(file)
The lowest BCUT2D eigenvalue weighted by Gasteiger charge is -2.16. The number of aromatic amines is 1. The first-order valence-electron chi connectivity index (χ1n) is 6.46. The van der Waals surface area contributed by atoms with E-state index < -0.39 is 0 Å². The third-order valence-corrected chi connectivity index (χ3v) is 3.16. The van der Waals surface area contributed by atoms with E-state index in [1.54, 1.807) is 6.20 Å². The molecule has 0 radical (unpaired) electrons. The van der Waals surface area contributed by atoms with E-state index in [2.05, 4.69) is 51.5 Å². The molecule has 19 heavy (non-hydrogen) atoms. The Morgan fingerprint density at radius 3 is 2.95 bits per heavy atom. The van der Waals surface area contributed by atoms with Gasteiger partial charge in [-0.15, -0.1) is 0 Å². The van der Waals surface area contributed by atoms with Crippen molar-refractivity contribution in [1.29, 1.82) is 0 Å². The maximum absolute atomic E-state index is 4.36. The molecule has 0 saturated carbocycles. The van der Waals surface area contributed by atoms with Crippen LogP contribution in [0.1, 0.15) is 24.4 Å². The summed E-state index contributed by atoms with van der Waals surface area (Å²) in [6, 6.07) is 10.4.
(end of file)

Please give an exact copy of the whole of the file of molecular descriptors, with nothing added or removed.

The lowest BCUT2D eigenvalue weighted by Gasteiger charge is -2.16. The number of aromatic amines is 1. The first-order valence-electron chi connectivity index (χ1n) is 6.46. The van der Waals surface area contributed by atoms with E-state index < -0.39 is 0 Å². The third-order valence-corrected chi connectivity index (χ3v) is 3.16. The van der Waals surface area contributed by atoms with E-state index in [1.54, 1.807) is 6.20 Å². The molecule has 0 radical (unpaired) electrons. The van der Waals surface area contributed by atoms with E-state index in [2.05, 4.69) is 51.5 Å². The molecule has 19 heavy (non-hydrogen) atoms. The Morgan fingerprint density at radius 3 is 2.95 bits per heavy atom. The van der Waals surface area contributed by atoms with Gasteiger partial charge in [-0.15, -0.1) is 0 Å². The van der Waals surface area contributed by atoms with Crippen molar-refractivity contribution in [1.29, 1.82) is 0 Å². The maximum absolute atomic E-state index is 4.36. The molecule has 0 saturated carbocycles. The van der Waals surface area contributed by atoms with Crippen LogP contribution in [0.1, 0.15) is 24.4 Å². The summed E-state index contributed by atoms with van der Waals surface area (Å²) in [6, 6.07) is 10.4.